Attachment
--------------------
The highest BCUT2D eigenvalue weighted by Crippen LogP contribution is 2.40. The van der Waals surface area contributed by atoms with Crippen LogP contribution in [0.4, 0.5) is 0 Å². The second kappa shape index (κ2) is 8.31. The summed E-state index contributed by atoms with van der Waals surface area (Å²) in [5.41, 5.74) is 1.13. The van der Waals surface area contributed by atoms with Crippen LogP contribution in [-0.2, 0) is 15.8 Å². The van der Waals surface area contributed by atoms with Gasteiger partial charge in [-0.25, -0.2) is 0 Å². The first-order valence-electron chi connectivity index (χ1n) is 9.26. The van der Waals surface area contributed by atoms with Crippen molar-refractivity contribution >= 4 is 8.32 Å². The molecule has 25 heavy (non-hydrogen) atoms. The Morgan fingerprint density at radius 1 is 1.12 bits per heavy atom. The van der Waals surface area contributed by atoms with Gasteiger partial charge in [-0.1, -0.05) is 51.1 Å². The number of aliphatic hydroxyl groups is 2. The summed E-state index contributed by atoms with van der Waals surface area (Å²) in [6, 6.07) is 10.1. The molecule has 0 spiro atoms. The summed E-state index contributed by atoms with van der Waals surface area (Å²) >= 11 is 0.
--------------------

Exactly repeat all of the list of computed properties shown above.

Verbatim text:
The highest BCUT2D eigenvalue weighted by Crippen LogP contribution is 2.40. The van der Waals surface area contributed by atoms with Crippen LogP contribution in [0.4, 0.5) is 0 Å². The second kappa shape index (κ2) is 8.31. The summed E-state index contributed by atoms with van der Waals surface area (Å²) in [5.41, 5.74) is 1.13. The van der Waals surface area contributed by atoms with Crippen LogP contribution in [-0.2, 0) is 15.8 Å². The van der Waals surface area contributed by atoms with Gasteiger partial charge in [-0.25, -0.2) is 0 Å². The first-order valence-electron chi connectivity index (χ1n) is 9.26. The van der Waals surface area contributed by atoms with Crippen molar-refractivity contribution >= 4 is 8.32 Å². The molecule has 25 heavy (non-hydrogen) atoms. The Morgan fingerprint density at radius 1 is 1.12 bits per heavy atom. The van der Waals surface area contributed by atoms with Gasteiger partial charge in [-0.1, -0.05) is 51.1 Å². The number of aliphatic hydroxyl groups is 2. The summed E-state index contributed by atoms with van der Waals surface area (Å²) in [6, 6.07) is 10.1. The molecule has 0 spiro atoms. The summed E-state index contributed by atoms with van der Waals surface area (Å²) >= 11 is 0.